He was always the Wall of Indian hockey and he lived up to his reputation at the Tokyo Olympics. Parattu Raveendran Sreejesh (33), the goalkeeper of the Indian hockey team that won the bronze medal at the Games, tells SportsAdda what Olympic success means. Excerpts… 

Congratulations. It’s almost three weeks since that bronze. Can you take us through the last minutes of the match?

PR Sreejesh: We knew we were leading and if we got through this, we would win the medal for the country. But during those moments, you don’t think about the medal. Instead, you have to think about the game and what should be done. We wanted to score more goals and we tried to exert pressure on our opponents. The thought about the result never crossed our minds until the game was over. I was more worried about the defence and communication with my team-mates.  While a spectator may see it differently, we don’t have the time to think about predictions and expectations because we are too busy trying to play the game.

That penalty corner with seven seconds left… you blocked the shot.  How do you recall that moment?

PR Sreejesh: You won’t believe but during that penalty corner, I didn’t have anything in mind. But looking back at it now, I’m bombarded with negative thoughts more than ever. I’m more under pressure now than I was during the match. I thought about what would have happened if I had conceded. Is this the save of the millennium?

Big question: How did you manage to climb that goalpost after the win?

PR Sreejesh: It’s actually very simple to climb. It may seem difficult to climb with the paddings, but the goalkeeping equipment is my second skin and climbing the goalpost isn’t difficult at all. I climbed from the side where there’s a small board to the crossbar and just jumped over to sit. It may sound complicated, but it is very easy.

This is Indian hockey's first Olympic medal in 41 years. Can you share how big the medal is?

PR Sreejesh: People only know the history of hockey in India and the eight gold medals, and it ends there. Other than the Olympics, they don’t follow other tournaments such as the World Cup, Commonwealth Games, Champions Trophy, and Asian Games. They are only concerned with the Olympic medal but now that we have an Olympic bronze to show and inspire the millions of boys and girls who want to pursue hockey as a career. This will give people a realistic idea of the present and also help them continue the dream of playing hockey for the country at the international level. This medal is just the beginning of the resurrection of hockey in India.

How has life been since the medal?

PR Sreejesh: Life has gone from zero to a hundred since the win. We have become the centre of attention, and everyone wants to meet, take pictures, and talk to us. They want to see our medals, come on shows, get felicitations, so this is unfamiliar territory for me.

Viren Rasquinha was saying in the studio that at one stage you wanted to retire. Is it true?

PR Sreejesh: Yes. Such thoughts arise subconsciously in the mind when you have not achieved anything for a long time. You feel like your career isn’t going anywhere and whether it is worth it or not. And it is during those times where you need the right people to give the right advice and tell you things in a positive way. When it happened to me in 2018, I had people who helped me to think positively, remain optimistic, and stay and train with the current team.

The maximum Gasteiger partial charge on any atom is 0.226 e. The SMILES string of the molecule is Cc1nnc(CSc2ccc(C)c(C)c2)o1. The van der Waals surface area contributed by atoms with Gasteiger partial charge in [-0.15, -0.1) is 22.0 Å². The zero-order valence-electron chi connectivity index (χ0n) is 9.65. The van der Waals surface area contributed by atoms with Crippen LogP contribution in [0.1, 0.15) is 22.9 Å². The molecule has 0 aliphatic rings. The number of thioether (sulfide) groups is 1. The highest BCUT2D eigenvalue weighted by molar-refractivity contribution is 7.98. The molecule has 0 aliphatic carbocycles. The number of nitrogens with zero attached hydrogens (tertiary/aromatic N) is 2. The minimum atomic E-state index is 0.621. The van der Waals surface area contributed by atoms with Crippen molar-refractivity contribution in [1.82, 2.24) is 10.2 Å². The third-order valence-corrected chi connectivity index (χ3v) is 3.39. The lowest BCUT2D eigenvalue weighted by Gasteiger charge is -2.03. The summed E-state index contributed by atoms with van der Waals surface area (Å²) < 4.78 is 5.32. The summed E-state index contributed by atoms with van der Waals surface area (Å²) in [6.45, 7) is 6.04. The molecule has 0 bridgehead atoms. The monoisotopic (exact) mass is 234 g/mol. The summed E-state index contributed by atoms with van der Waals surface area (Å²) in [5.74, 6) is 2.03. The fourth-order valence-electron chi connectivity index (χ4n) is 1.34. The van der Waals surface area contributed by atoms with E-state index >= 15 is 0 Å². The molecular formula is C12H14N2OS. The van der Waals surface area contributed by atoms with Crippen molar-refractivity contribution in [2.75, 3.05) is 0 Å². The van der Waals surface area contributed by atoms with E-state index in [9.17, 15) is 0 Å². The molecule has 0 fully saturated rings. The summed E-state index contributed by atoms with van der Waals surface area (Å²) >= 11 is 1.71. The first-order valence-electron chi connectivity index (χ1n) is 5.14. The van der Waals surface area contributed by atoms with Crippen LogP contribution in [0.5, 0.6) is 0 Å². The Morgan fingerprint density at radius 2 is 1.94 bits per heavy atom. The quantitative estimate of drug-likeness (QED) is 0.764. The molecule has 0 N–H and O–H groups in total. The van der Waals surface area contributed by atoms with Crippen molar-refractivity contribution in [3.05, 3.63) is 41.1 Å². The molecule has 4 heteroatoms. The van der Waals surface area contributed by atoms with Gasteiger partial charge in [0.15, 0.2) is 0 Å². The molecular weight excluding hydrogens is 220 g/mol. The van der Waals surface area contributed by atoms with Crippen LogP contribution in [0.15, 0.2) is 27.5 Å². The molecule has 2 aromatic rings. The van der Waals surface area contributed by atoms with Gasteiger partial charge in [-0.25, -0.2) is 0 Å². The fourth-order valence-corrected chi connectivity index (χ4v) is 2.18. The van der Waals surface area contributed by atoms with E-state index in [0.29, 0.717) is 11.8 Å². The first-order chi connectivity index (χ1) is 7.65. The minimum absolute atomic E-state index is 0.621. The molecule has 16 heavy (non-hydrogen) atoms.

What do you think about the Odisha government’s contribution to hockey in India?

PR Sreejesh: It all began when we didn’t qualify for the Beijing Olympics in 2008. We came under a lot of attention and heat. That’s when we realized that a change was necessary, and we got our first international coach José Brasa, who taught us about the European style of hockey and for the first six to seven months we were only taught the basics and fundamentals like how to hold the stick, how to pass the ball. Thereafter, new coaches were brought in, and they have contributed many things to this point. So, the Odisha Government and Mr Naveen Patnaik stepping into Indian hockey when it was at its lowest point were heroic and today, Odisha is the hub of hockey. They have recently made more than 40 Astro turfs and are also planning to host a lot of international matches in the state where people and kids will come and see the matches which will make the sport popular again. So, Odisha is the saviour of Indian hockey.

Who else do you give credit to for this success?

PR Sreejesh: Hockey is a collective game. You need collective players to play the game, collective coaches to train the players, an association like Hockey India which coordinates everything and a sponsor like Odisha which supports the financial and mental health of the team, and a central government that supports the hockey family. So, I cannot give the credit to one person as it was a collective effort that got us this medal.

Where does Indian hockey go from here?

PR Sreejesh: This is a wake-up call. You can’t expect things to change drastically but it has resulted in positive energy. So, going into the Commonwealth Games and Asian Games next year, the team will be confident knowing that they have won a bronze at the Olympics, compete at a high level, and have overcome the toughest times of their lives. So, the only way is to go forward and look up. The world knows that India is the third-best team leaving them two more positions to conquer. The next goal is to change the colour of the medal.

Author: Sandilya Garimella

Featured photo : Hockey India